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Prince Charles to take on new role close to his heart as he prepares to become king

Prince Charles sneaks up on Princess Anne in 2018

Prince Charles is to become the patron of the 300th anniversary celebrations of Grinling Gibbons, the greatest woodcarver in British history, in August. The Prince of Wales will cover this role only for 12 months to sponsor and support initiatives linked to this special tercentenary.

Prince Charles is widely known for being passionate about traditional craftsmanship and its protection.

But the Prince of Wales is particularly qualified to take up this temporary role also because of his vicinity to the throne.

Throughout his career, Gibbons enjoyed the patronage of kings Charles II, James II and William III, making Prince Charles’s support to the initiatives carried out on this special occasion only fitting.

Mark Aspinall, chair of the Grinling Gibbons Society, a group established to plan and coordinate the festival, hailed the appointment of Prince Charles as patron of the 300th anniversary celebration. 

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He said: “As Patron, His Royal Highness brings recognition to the indelible mark that Grinling Gibbons has left on the cultural identity of the nation.”

Prince Charles is reportedly hoping the celebrations marking the tercentenary will include a national exhibition, debates and lectures.

These celebrations of the wood craftsman, Prince Charles is also said to be hoping, will highlight the influence Gibbons has had on the artists that followed him and inspire new generations.

A source close to Prince Charles said: “The Prince is a great supporter of conservation heritage skills and it will hopefully encourage people to get involved.”

The Prince of Wales has been a champion of heritage craft skills for decades and has been working relentlessly to keep traditional craftsmanship alive.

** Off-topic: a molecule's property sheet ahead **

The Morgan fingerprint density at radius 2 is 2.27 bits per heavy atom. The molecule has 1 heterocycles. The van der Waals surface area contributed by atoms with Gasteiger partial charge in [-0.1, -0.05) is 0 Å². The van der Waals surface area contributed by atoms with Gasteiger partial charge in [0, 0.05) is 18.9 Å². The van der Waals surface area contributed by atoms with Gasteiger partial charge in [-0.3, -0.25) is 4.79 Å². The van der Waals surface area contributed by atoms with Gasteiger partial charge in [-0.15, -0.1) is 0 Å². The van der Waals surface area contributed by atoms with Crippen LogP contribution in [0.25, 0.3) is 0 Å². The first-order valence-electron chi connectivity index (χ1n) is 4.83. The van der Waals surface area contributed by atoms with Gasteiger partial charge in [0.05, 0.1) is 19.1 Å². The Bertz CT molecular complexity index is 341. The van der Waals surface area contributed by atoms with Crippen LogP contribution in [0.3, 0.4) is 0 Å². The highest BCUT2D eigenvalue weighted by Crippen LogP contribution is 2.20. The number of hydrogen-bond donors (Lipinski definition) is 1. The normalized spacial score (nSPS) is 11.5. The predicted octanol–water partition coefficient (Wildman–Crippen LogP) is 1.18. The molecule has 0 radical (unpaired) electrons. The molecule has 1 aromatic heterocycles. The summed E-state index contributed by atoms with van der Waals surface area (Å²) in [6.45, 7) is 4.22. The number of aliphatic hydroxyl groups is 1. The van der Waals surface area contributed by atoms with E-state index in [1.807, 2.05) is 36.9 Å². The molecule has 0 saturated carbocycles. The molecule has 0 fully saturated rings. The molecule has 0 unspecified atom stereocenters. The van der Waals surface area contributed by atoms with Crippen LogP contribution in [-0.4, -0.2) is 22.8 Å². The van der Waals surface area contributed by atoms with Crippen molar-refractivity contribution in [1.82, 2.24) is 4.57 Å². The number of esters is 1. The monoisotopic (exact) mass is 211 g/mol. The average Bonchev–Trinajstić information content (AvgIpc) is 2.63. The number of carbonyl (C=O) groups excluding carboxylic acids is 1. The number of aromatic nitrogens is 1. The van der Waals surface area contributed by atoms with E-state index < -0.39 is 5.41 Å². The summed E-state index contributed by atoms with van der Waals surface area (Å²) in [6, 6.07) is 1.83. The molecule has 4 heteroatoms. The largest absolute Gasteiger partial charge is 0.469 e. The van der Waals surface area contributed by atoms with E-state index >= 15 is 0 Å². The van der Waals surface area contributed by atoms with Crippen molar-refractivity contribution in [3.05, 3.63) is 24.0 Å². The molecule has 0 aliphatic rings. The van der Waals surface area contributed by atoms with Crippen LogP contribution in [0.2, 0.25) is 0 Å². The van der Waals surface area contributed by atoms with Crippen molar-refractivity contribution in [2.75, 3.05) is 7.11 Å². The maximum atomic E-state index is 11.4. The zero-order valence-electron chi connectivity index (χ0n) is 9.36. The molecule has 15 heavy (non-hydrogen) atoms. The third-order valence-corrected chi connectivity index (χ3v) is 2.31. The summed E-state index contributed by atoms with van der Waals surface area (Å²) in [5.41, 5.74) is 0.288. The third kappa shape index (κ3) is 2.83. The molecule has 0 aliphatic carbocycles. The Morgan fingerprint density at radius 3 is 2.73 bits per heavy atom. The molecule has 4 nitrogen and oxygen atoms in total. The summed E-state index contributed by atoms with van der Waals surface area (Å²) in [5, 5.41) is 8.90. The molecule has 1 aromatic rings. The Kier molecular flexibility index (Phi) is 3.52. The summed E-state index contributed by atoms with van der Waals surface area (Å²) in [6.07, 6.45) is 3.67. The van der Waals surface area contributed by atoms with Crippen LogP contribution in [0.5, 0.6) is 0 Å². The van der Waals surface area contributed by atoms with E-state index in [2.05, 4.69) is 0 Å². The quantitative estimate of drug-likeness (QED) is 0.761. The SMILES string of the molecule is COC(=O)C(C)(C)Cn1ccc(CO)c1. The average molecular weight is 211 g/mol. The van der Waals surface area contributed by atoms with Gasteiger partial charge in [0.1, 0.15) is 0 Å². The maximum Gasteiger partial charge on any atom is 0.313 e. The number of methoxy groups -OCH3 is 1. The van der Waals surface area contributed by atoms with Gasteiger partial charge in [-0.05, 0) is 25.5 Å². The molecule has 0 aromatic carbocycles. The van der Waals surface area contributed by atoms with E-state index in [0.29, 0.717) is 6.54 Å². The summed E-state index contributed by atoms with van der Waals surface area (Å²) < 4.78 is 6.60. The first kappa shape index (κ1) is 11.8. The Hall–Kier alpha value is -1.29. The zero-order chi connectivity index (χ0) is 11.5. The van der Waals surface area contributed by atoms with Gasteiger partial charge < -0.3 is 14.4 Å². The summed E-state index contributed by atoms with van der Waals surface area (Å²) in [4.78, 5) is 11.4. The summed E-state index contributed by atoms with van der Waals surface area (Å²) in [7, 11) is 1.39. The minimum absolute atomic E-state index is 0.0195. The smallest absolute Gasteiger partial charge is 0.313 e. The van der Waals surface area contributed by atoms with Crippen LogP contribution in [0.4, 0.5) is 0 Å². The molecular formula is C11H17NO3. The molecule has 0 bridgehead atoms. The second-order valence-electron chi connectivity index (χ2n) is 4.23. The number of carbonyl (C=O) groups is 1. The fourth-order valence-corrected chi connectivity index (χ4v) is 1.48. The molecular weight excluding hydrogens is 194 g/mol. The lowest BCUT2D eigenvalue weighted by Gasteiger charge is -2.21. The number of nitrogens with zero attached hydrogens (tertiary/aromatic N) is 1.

In 2013 he described pursuing a traditional craft as “a marvellous way for somebody to realise their true potential as a human being.”

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Taking part in the Craft Skills Award, he said: “Crafts can bring one closer to Nature: they are a part of the human story of transmission of living tradition and cultural identity from one generation to another.”

In 2018, he launched The Prince’s Foundation, which offers a range of courses in traditional arts including wood carving.

On its website, the Prince’s Foundation states one of its goals is to keep alive and thriving craftsmanship inherited from the past while also creating harmonious communities.

It read: “The Prince’s Foundation School of Traditional Arts exists to ensure that traditional arts and skills enrich our changing world.   

“We offer courses suitable for anyone interested in traditional arts.

“Our pioneering academic programmes for graduates integrate research with arts practice.

“Our short courses, taster sessions and lectures are open to all.

“We have reached more than twenty countries. Our Harmony programme, designed for primary schools, gives young people a more holistic view of the world.” 

The Prince’s Foundation was established after The Prince of Wales’s Institute of Architecture, The Prince’s Foundation for the Built Environment and The Prince’s Foundation for Building Community were merged.

Simon Sadinsky, executive director at The Prince’s Foundation, said: “Our programmes in traditional building skills reflect the passion of His Royal Highness to preserve historic crafts.

“We hope our charity president’s patronage of Grinling Gibbons Society can help build further awareness of the need for younger generations to learn and practise stonemasonry, woodcarving and similar crafts.”   

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